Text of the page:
People have been building with bricks since around 7,500 B.C. It's one of of the longest-lasting and strongest materials and shows up throughout history in humble homes to grand towers and monuments. Firing the bricks helps make the finished blocks even more durable (though the process does produce more carbon emissions compared to air-drying them). While the exact methods and types of clay used vary from region to region, the techniques for brick-making haven't changed all that much for thousands of years.
But the introduction of additive manufacturing and robotic technology is transforming the way these traditional earthen materials are made and used. In yet another example of this new direction, Dezeen shows how architecture students and faculty at the University of Hong Kong collaborated with Sino Group to create this one-of-a-kind tower made out of 2,000 3D printed terracotta bricks. Instead of being held together with conventional mortar, the structure uses a wooden framework to hold it up, and each brick's unique shape is digitally fabricated to bear the structure's load and give it stability.
Measuring 3.8 metres (12.4 feet) tall, the Ceramic Constellation Pavilion is an experiment in incorporating robotic technology into conventional building systems. The tower was built over a period of a couple of weeks during a workshop. Over 700 kilograms (1,543 pounds) of raw terracotta clay was extruded out of a robotic arm outfitted with a 3D printer head. Each brick took about 2 to 3 minutes to manufacture, and were then fired at 1,025 degrees Celsius.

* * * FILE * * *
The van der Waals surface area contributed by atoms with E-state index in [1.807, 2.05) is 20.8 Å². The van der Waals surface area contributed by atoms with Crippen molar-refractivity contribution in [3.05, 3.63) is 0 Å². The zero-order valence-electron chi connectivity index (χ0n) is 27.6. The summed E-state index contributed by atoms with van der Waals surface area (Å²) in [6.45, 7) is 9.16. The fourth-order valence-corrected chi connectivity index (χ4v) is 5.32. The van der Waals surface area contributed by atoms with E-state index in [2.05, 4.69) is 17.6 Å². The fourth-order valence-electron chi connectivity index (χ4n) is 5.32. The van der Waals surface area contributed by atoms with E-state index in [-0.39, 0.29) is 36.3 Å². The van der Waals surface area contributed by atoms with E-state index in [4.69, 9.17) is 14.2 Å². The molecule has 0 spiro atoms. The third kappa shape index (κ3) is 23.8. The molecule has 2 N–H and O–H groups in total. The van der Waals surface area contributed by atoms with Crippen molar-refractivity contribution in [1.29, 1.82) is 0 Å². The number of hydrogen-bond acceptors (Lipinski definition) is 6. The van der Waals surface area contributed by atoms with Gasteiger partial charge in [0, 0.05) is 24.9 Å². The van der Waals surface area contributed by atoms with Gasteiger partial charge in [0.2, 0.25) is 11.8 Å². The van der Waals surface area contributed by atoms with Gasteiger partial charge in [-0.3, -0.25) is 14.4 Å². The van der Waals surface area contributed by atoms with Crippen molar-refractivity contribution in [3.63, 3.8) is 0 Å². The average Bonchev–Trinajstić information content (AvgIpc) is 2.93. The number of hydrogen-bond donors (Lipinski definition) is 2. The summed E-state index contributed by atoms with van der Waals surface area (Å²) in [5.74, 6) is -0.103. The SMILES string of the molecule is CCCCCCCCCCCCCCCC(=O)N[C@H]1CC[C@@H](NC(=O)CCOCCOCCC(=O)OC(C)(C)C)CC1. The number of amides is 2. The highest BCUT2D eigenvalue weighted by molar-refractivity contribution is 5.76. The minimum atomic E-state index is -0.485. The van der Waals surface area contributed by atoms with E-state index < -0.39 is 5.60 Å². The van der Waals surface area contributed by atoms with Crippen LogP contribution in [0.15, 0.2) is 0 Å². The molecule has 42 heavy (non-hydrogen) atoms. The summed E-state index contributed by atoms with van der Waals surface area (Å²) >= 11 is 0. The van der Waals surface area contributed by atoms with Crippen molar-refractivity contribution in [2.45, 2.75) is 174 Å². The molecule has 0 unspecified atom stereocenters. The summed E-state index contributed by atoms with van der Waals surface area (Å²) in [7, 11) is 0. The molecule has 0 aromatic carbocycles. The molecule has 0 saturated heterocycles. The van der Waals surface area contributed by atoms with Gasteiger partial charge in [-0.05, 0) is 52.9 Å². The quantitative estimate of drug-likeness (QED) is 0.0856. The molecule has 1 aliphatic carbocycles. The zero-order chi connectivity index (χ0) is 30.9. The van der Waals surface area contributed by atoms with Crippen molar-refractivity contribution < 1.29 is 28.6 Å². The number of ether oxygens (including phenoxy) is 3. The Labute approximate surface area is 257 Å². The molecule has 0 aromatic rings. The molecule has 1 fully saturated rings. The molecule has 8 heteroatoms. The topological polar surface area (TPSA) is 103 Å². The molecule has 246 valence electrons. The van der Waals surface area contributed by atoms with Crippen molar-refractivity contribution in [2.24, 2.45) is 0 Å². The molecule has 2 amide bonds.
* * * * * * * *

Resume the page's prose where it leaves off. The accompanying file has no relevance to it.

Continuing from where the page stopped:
The idea is to explore the possibilities of digital design and automation in the building industry, says architects and HKU faculty Christian J. Lange, Donn Holohan, and Holger Kehne say:
In a context that has been largely shaped by standardization and mass production, the project seeks to overcome the constraints of today’s architectural production through the introduction of a structure made entirely of non-standard components.
The way the tower's components has been assembled allows for airflow and visual transparency. It's not totally clear how this system might perform in exterior conditions that might have harsher elements, but the idea is to revive a traditional material, prompt discussion and exploration of process, rather than presenting a finished product for the market, says Lange, who is also the project lead at HKU's Robotic Fabrication Lab:
Robotic architecture will have a profound impact on construction as well as costs and efficiency in the decades to come. Facilitated by building information modelling, robotic application will give architects more control in the building construction process. Some architects are moving ahead from using robotic systems as reconfigurable spaces or “smart furniture” to applying robotic fabrication to the design and construction of high-rise buildings. We hope that young architects can gain an exposure to this exciting technology and let their creativity shine through in architectural and building designs.
To find out more, visit University of Hong Kong.